Friday, March 1, 2013

The Two Faces of L'Affair Tom Flanagan

Did you hear? University of Calgary political scientist Tom Flanagan said something abominable.

He really did.

It's been enough to sever his ties with the Conservative Party of Canada, the Wildrose Alliance Party, and the CBC. It's also been enough to put him on leave from the University of Calgary.

In a sense, it's all justifiable. But there's also more to it than those braying most loudly about it -- the left -- are saying.

First off, here's what they're unquestionably right about: what Flanagan said was truly awful. More than anything, it was truly idiotic. Looking at child pornography is not really a victimless crime. Possession of it is prohibited for an and obvious excellent reason. For most people, this goes without saying, mostly because the reasons are so utterly and perfectly self-evident.

Flanagan is entitled to his opinion, and there is even an argument for it, even if that argument is incorrect. Yet it's an argument that could, from time to time, be heard from a libertarian. The argument, as Flanagan presents it, is that the act of looking at child pornography does not itself harm anyone. So as such, it does no good to punish someone for the mere possession of child pornography.

Right? Right?


To make this argument is to overlook the fact that the consumption of child pornography is reflective of the demand for child pornography. Flanagan is certainly enough of an economist to know that demand drives supply.Ergo, the consumption of child pornography directly encourages the sexual abuse of children by creating the demand for it. Separating the harm done by the producers from the appetites of the consumers is where Flanagan's argument meets its ultimate moral failure.

So is the Canadian left -- who despise Flanagan as they despise few others -- at liberty to condemn him? Certainly, they are. Are they in any position to?

Actually, no.

As it turns out, Flanagan's argument in opposition to the punishment is not that different than the one that the left frequently applies to drug users: that the use of drugs shouldn't be punished. The use of drugs harms no one aside from the user. This is the portion of the argument that they share with libertarians. But the left takes it one step further: that the user is themselves also a victim, and so should be largely excused from any criminal sanction.

But is a drug user any more insulated from the harm associated with the production of their product than is the user of child pornography? At least in terms of hard drug users, they can't. People are often killed by the cartels that produce hard drugs. They aren't above using slave labour. Those locals who they cannot buy off with a few baubles live under a state of constant intimidation.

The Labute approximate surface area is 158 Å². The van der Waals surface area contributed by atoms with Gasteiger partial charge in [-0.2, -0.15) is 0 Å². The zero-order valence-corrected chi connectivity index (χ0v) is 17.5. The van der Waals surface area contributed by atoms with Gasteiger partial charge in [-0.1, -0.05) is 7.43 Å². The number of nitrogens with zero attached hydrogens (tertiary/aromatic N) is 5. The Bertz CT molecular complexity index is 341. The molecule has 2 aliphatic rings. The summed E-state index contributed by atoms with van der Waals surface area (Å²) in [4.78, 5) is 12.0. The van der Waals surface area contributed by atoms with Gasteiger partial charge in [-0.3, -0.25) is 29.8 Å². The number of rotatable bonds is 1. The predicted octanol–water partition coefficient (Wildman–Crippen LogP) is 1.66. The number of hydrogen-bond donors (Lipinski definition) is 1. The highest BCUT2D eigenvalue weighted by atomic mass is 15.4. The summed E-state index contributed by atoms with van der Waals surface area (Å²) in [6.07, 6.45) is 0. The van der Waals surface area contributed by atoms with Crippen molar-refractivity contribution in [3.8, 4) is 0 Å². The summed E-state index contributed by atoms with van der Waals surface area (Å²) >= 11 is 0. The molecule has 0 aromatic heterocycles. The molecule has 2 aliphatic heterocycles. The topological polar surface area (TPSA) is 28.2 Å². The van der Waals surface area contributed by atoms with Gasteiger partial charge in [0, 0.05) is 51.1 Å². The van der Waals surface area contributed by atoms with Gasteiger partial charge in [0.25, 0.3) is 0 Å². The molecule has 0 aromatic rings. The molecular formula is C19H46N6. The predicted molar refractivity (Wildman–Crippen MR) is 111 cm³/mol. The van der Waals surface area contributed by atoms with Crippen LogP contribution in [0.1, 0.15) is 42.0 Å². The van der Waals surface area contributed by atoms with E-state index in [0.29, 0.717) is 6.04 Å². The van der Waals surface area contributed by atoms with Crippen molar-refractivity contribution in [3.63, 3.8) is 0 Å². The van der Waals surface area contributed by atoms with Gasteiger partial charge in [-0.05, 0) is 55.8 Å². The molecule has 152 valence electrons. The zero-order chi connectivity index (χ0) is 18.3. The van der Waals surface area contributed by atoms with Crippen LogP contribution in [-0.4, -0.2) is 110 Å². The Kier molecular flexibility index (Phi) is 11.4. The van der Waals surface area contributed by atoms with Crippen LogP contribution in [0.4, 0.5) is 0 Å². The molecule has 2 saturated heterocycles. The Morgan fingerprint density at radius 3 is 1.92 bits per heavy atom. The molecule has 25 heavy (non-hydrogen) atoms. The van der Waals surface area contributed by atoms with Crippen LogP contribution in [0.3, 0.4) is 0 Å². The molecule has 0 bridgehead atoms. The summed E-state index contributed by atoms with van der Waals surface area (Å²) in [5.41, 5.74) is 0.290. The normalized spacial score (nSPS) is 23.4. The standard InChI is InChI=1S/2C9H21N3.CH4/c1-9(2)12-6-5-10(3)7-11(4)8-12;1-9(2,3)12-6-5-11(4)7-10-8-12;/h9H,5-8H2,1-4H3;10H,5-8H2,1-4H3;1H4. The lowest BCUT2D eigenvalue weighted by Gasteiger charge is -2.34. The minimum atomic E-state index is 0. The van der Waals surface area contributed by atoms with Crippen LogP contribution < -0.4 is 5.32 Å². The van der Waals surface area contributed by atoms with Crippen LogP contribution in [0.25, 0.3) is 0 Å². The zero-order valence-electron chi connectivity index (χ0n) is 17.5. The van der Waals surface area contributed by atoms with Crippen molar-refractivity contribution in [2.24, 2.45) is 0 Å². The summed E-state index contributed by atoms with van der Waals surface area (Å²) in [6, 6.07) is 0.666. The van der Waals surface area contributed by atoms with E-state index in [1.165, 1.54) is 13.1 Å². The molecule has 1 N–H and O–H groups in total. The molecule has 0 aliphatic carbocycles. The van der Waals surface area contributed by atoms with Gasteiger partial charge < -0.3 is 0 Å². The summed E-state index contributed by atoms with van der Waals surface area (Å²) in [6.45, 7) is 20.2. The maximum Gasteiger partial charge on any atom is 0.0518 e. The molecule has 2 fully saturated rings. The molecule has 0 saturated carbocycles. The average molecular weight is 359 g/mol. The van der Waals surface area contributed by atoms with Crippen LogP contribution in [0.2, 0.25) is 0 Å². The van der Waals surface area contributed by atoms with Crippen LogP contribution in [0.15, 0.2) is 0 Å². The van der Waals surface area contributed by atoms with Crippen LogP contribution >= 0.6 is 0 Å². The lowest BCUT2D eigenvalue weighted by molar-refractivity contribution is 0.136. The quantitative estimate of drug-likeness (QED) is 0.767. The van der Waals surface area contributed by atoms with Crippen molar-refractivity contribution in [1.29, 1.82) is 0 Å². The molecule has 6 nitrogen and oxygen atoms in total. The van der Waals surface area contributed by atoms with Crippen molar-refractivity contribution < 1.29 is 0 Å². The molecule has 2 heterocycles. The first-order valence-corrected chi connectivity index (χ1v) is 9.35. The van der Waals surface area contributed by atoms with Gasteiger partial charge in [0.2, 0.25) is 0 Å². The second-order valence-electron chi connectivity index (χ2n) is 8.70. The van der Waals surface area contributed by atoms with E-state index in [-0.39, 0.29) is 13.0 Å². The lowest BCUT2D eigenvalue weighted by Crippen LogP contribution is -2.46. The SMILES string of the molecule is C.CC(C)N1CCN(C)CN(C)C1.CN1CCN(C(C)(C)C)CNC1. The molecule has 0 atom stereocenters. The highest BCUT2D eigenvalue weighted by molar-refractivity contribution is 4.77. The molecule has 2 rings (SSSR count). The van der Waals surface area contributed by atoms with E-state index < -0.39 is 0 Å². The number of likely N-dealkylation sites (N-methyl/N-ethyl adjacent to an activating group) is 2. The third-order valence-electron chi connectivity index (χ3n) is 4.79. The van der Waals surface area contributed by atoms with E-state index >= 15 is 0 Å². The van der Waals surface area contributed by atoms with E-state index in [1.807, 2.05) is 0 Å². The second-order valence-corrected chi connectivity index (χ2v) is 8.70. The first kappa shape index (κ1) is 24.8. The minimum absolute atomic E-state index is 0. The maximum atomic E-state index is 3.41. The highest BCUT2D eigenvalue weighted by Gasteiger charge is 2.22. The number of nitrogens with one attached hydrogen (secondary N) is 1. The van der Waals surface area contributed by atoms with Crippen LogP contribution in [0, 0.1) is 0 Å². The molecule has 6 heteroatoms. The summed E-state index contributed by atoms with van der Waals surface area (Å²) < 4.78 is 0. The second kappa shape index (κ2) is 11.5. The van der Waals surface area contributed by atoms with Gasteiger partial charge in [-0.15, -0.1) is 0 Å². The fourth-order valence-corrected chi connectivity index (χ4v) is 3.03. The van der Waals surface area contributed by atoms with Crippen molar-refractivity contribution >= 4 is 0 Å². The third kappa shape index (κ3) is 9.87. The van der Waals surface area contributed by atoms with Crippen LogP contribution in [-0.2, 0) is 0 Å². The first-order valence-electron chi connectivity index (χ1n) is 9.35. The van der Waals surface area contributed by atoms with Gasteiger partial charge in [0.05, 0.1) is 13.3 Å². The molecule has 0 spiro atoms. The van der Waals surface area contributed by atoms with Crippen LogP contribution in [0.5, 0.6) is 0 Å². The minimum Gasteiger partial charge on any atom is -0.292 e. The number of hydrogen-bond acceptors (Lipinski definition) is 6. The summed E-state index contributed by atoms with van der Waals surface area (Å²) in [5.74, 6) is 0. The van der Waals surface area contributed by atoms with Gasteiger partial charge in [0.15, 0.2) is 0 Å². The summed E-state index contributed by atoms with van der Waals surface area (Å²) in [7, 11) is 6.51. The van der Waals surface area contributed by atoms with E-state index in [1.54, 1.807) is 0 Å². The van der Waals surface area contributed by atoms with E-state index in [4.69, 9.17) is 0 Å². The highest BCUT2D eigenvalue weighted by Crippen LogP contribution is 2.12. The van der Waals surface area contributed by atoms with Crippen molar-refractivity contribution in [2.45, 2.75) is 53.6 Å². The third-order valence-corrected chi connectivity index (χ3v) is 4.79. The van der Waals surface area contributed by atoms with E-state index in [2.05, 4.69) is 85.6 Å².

So if the child pornography user is not insulated from the harm their product does, nor should hard drug users. Yet we provide safe injection sites for drug addicts in the name of "harm reduction." We certainly don't provide pedophiles with access to previously-existing child pornography in the name of preventing the continuing harm of children. Nor should we.

So is the left justified in the sheer bombast of their outrage over Flanagan's remarks? I don't think so. When you look at what Tom Flanagan has to say about child pornography -- as wrong as it is -- it isn't all that different than what the left says about drugs.

Of course, they gain no rhetorical advantage whatsoever from that. So of course they'll never admit it.


  1. A poor argument. Surprisingly it started out fine until you pulled the political shell games out. Drug use is different. Its the prohibition not the consumption that caused all of the violence.

    Furthermore, harm reduction does not involve procurement. It is done mainly to prevent the spread of communicable diseases and to catch any overdose events. These actions actually save the health care system untold millions of dollars.

    Second its not a left/right. The only libertarian argument would be for the drug use not for the porn.

    Third the whole neocon edifice built by Tom Flanagan must be demolished.

    1. Many drugs -- cocaine, heroin -- are prohibited for good reason. And you might note that I don't argue that consumption directly causes the violence. However, as consumption drives demand, consumption is still very much an indirect driver of the violence. This isn't even disputable.

      Just as consumption of child porn is an indirect driver of the abuse of those children.

      A good "come in from the cold" treatment program for pedophiles -- which Flanagan advocated -- would serve the harm reduction prerogative far better than safe injection sites, including the spread of communicable diseases to abused children, as well as (hopefully) reducing the demand for child pornography. Yet we have "safe injection sites" that do not and cannot achieve both ends.

      (BTW, as soon as I hear someone utter the word "neocon" I begin to doubt they actually know what a neoconservative is.)